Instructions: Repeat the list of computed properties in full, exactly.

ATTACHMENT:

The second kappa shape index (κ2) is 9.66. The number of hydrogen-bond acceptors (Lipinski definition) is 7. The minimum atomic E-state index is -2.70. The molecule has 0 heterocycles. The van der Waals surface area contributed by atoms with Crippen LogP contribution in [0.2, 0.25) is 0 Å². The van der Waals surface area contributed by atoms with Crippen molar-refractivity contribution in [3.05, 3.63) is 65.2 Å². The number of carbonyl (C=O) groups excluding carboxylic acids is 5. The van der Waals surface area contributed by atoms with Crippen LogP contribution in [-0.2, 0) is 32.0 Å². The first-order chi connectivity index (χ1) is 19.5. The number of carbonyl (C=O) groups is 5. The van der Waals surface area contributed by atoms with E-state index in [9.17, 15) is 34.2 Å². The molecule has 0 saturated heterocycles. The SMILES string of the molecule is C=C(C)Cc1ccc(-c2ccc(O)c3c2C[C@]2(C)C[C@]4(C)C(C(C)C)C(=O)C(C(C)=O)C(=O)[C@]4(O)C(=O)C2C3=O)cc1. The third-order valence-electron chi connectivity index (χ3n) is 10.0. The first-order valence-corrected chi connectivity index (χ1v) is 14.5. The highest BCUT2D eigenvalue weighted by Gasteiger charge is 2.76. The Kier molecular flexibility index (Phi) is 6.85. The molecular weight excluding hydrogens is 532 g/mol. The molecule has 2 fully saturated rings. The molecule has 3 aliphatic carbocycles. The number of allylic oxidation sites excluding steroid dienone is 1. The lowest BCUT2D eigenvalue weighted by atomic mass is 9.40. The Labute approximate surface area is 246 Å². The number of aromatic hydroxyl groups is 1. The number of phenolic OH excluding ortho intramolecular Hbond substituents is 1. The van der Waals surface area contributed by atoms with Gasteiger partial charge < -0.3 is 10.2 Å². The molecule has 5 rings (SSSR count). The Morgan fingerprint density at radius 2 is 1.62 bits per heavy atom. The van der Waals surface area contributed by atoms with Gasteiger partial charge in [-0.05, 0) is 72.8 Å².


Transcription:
The second kappa shape index (κ2) is 9.66. The number of hydrogen-bond acceptors (Lipinski definition) is 7. The minimum atomic E-state index is -2.70. The molecule has 0 heterocycles. The van der Waals surface area contributed by atoms with Crippen LogP contribution in [0.2, 0.25) is 0 Å². The van der Waals surface area contributed by atoms with Crippen molar-refractivity contribution in [3.05, 3.63) is 65.2 Å². The number of carbonyl (C=O) groups excluding carboxylic acids is 5. The van der Waals surface area contributed by atoms with Crippen LogP contribution in [-0.2, 0) is 32.0 Å². The first-order chi connectivity index (χ1) is 19.5. The number of carbonyl (C=O) groups is 5. The van der Waals surface area contributed by atoms with E-state index in [9.17, 15) is 34.2 Å². The molecule has 0 saturated heterocycles. The SMILES string of the molecule is C=C(C)Cc1ccc(-c2ccc(O)c3c2C[C@]2(C)C[C@]4(C)C(C(C)C)C(=O)C(C(C)=O)C(=O)[C@]4(O)C(=O)C2C3=O)cc1. The third-order valence-electron chi connectivity index (χ3n) is 10.0. The first-order valence-corrected chi connectivity index (χ1v) is 14.5. The highest BCUT2D eigenvalue weighted by Gasteiger charge is 2.76. The Kier molecular flexibility index (Phi) is 6.85. The molecular weight excluding hydrogens is 532 g/mol. The molecule has 2 fully saturated rings. The molecule has 3 aliphatic carbocycles. The number of allylic oxidation sites excluding steroid dienone is 1. The lowest BCUT2D eigenvalue weighted by atomic mass is 9.40. The Labute approximate surface area is 246 Å². The number of aromatic hydroxyl groups is 1. The number of phenolic OH excluding ortho intramolecular Hbond substituents is 1. The van der Waals surface area contributed by atoms with Gasteiger partial charge < -0.3 is 10.2 Å². The molecule has 5 rings (SSSR count). The Morgan fingerprint density at radius 2 is 1.62 bits per heavy atom. The van der Waals surface area contributed by atoms with Gasteiger partial charge in [-0.05, 0) is 72.8 Å².